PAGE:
Green Dell Fam stirs spirit of community
Some people like to get a little dirt on their hands.
Then there are folks like Kenny and Jan Cain, for whom farming is more than just a hobby. For three years now, the Cains have anxiously awaited the arrival of fall, which means harvest season for the co-owners of Green Dell Farm. But unlike most farmers, they do not spend sunup to sundown out in the fields, cultivating their crops. They spend more than 40 hours a week in a classroom.
"Our children call us workaholics," Jan said.
By day, Kenny teaches electrical trades at Ledford High School and Jan instructs business technology students at Brown Middle. After school, it's off to their property on the corner of Sullivan Road and Cunningham Road, just southwest of Thomasville. This is where their agritourism operation began and where it currently thrives.
The farm requires countless hours of sweat equity from constant tractor maintenance, cutting firewood and other various tasks. Some days are 14 hours long.
"I could spend all day around here, just messing with tractors, working on the farm," Kenny said. "When you enjoy what you're doing, it's different. It's relaxing."
The educators opened Green Dell in September 2011, when it all began with the inaugural Pumpkin Fest. Every fall, the Cains invite the public to participate in farm tours that start at the 1,200-square-foot cabin — which the couple remodeled themselves — and spills out into a wildlife wonderland.
A mile-long hayride through the woods leads visitors through their extensive property of more than 100 acres which features a corn maze, picnic area and playground area. At the cabin, pumpkins, produce and mums are available for purchase. Some of these items are grown at Green Dell but the rest, including a massive pumpkin collection, are brought in from the Appalachian Mountains.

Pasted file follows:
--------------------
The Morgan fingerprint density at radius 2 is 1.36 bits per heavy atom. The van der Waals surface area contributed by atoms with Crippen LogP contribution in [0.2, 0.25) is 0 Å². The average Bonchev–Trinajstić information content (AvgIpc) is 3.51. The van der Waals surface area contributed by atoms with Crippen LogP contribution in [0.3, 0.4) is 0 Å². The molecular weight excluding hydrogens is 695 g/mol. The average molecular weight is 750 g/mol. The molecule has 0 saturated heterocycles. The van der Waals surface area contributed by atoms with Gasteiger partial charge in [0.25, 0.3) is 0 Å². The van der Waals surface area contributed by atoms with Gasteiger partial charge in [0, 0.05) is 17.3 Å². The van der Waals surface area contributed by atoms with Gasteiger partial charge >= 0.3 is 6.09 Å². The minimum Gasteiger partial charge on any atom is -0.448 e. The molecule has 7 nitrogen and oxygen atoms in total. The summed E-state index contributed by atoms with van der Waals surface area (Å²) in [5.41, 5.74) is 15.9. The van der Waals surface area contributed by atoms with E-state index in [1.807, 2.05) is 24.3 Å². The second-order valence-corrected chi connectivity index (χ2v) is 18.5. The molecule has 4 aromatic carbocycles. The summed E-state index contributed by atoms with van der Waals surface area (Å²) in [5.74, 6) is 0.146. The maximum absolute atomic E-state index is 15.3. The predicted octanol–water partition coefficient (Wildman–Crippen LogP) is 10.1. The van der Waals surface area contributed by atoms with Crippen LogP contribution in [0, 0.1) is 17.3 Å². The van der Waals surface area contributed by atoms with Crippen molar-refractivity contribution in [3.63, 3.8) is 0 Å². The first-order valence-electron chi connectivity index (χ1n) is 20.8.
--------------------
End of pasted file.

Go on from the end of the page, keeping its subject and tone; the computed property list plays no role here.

"Here in the Piedmont, we can't grow enough [to meet the demand], so we rely on fellow farmers to help supply," Jan said. "Last year, we sold over 600 pumpkins."
By almost any measure, Green Dell would be considered a success, but the Cains have plans in the work to expand.
"We were fortunate enough to be awarded a grant for pond construction, so that we can have an irrigation system," Jan said. "With the installation of that, we'll have a fresh water source we'll be able to irrigate with. With the installation of the pond, we will be able to set out strawberries, which will become our main spring thing."
Strawberries are the beginning of what they believe will be an exciting spring season, which will include Easter activities, egg hunts and things of that nature. Later in the year, closer to the end of November, the vision already has them making phone calls to arrange for a Christmas tree lot at the cabin.
"We have toyed with the idea since we opened to the public of having a Christmas season here on the farm," said Jan. "We're probably going to start with the basic tree lot, fire pit and things like that. It's just kind of finding and feeling out our niche for that. That way, we can build a niche with spring, summer, fall and Christmas."
Their toil is not without aim. The Cains hope through their efforts, students, co-workers and residents of their hometown can recapture the sense of kinship and loyalty they say once embodied the town.
"Thomasville was very in touch with community," Kenny said. "At TFI, we worked hard together and played hard together."
Brick by brick — or, in this case, board by board — Kenny and Jan are enabling the Chair City to do so once again.
Staff Writer Daniel Kennedy can be reached at 888-3575, or email@example.com.
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